Yogic View via Pop Culture
Last night I watched “Surrogates” with Bruce Willis. It was exaggerated (kind of) but this movie is a fairly accurate picture of how we live our lives. The premise is as follows: in an attempt to make everything ultimately safe and comfortable human beings send surrogates out into the world to live their lives for them. The humans never leave their homes. Rather, they experience what the surrogates encounter via computer-to-brain connections and through this mental stimulation they are thus “fulfilled.” This is a perfect example of the “human realm” fixation, as described in the Six Ways We Suffer.
Two people never actually meet in the flesh. Instead, only their surrogates interact. Surrogates are designed according to their operator’s ideas about who they wish to be and thus they can be “improved” versions of themselves. Often times surrogates bear almost no resemblance to the operator’s true self.
Like I said, it is a dramatization, but this is a lot like what we do with our projected self-images. We rarely risk unbridled intimacy and expose our essential selves. Rather we choose to “send out” a surrogate idea of ourselves to meet different situations in our life. We even project different idea-images for different situations. We have a work-self, a social-self, a family-self, a church-self, etc. In psychology it is said that this process is mediated by the ego and its myriad of defense mechanisms. And, in yogic terminology it is called, “ahamkara” – the “I-maker”, projecting karmic vision through the chakras.
In other words, my brain-mind’s idea about who I am, meets your brain-mind’s idea of who you are – and we call it a relationship. But, really, our true Minds, our hearts, never meet. Neurons may fire and we may feel like something real is happening, but it’s rather quite like the Matrix. “We’re living in a dream world, Neo.”
Either way we look at it, through psychology or spirituality, we can’t get around the fact that the real “me” rarely meets the real “you” – even in our most supposedly-intimate settings. What we do looks something like this:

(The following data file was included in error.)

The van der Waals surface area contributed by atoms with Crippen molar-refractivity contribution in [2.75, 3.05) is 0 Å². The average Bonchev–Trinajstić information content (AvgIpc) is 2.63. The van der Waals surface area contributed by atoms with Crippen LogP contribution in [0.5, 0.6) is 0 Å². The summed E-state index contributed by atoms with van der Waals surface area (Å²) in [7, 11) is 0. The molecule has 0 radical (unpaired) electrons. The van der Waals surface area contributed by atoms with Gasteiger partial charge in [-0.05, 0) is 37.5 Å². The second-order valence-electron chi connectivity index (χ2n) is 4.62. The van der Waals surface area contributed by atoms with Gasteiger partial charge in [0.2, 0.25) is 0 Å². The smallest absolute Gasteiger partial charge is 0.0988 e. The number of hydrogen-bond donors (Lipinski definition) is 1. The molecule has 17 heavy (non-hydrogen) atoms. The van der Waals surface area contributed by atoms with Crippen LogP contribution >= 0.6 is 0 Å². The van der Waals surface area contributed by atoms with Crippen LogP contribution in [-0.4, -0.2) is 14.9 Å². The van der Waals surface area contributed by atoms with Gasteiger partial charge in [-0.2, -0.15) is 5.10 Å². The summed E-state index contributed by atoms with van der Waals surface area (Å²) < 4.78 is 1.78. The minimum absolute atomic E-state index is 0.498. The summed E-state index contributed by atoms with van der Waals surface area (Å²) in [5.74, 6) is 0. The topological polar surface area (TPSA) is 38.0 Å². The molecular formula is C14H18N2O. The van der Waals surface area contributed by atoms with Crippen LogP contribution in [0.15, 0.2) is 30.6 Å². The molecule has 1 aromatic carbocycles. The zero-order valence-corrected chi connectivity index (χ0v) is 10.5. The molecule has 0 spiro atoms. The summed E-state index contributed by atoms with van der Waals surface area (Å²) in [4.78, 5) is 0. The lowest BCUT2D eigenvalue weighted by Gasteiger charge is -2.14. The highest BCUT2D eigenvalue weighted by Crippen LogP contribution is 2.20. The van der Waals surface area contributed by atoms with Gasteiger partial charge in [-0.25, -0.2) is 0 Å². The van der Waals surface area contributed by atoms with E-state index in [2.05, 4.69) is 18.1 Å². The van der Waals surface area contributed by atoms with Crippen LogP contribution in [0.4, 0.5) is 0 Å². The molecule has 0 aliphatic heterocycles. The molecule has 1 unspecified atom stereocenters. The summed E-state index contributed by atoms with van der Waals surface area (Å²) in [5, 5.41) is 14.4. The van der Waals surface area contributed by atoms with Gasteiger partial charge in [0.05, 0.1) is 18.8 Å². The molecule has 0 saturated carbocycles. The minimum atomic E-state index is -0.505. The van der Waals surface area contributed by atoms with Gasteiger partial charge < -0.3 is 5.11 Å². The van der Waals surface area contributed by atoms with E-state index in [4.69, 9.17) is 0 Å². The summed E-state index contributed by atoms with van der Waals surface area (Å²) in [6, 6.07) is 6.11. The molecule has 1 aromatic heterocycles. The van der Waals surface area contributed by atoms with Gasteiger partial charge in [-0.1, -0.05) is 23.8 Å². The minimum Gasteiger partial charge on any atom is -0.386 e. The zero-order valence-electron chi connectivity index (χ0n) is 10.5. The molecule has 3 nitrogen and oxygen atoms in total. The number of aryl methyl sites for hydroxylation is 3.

O—∞ = ∞— O
The “O” is our Essential selves. It has many names, all of which fail to accurately describe it in actuality: True Nature, God, Nature of Mind, Self, Buddha Nature, Consciousness, etc. The “∞” is our infinitely varied personality images and it is based on our ideas, conditions, hopes, fears, desires, likes, ambitions, insecurities, confidences, limitations and dreams. The “=” is “life”, where our surrogate personalities bump together and “relate.” And the “—” is the process of “projecting” our imagined selves.
So, again, life often amounts to: “O—∞ = ∞—O.” Our real selves, our “O’s”, are very far apart – leaving little chance for union (yoga) and the recognition of that which is the same in all of us: “O”.
Though it is safe, predictable and even addictively pleasurable from time to time, as Bruce Willis discovered, surrogate living is a paltry comparison to real life unmediated by defense mechanisms. It may seem scary to live in such an open state of intimacy but that is only because one of the false stories hardwired into the “∞” is that the “O” state is an unsafe state of total dissolution.
It is true that when we choose to wake up and let down our guards we might be a bit more exposed to the rawness of life. But, really, would you want it any other way? What are we here for if not to take the full curriculum and taste every bit of what life has to offer? We constantly choose to live in a box when all we have to do is knock it down to be ultimately free. But, we don’t just live in boxes, we paint them, pretty them up, add glitter and gold and fortify them to such a degree that we totally forget that 99% of life is outside our box.
Enhancing the details of our self-image through the variety of ways we try to “improve” is what my Teacher calls “putting icing on a shit-cake,” or living in city consisting of houses made of cards. We may have the biggest, bestest, prettiest house – but it’s as shaky as the rest of them.
When we forget the “O” aspect ourselves for long enough then we do likely encounter the type of pain and suffering that will make it difficult to surrender into the ultimate vulnerability of our True Nature. So, for those like Bruce Willis’ wife in the movie who couldn’t let go of her surrogate (ego defenses) because of the pain she experienced having lost a son, we require skillful means to work where we are at, in order to move to where we truly want to be: fully alive, intimate, and real again.
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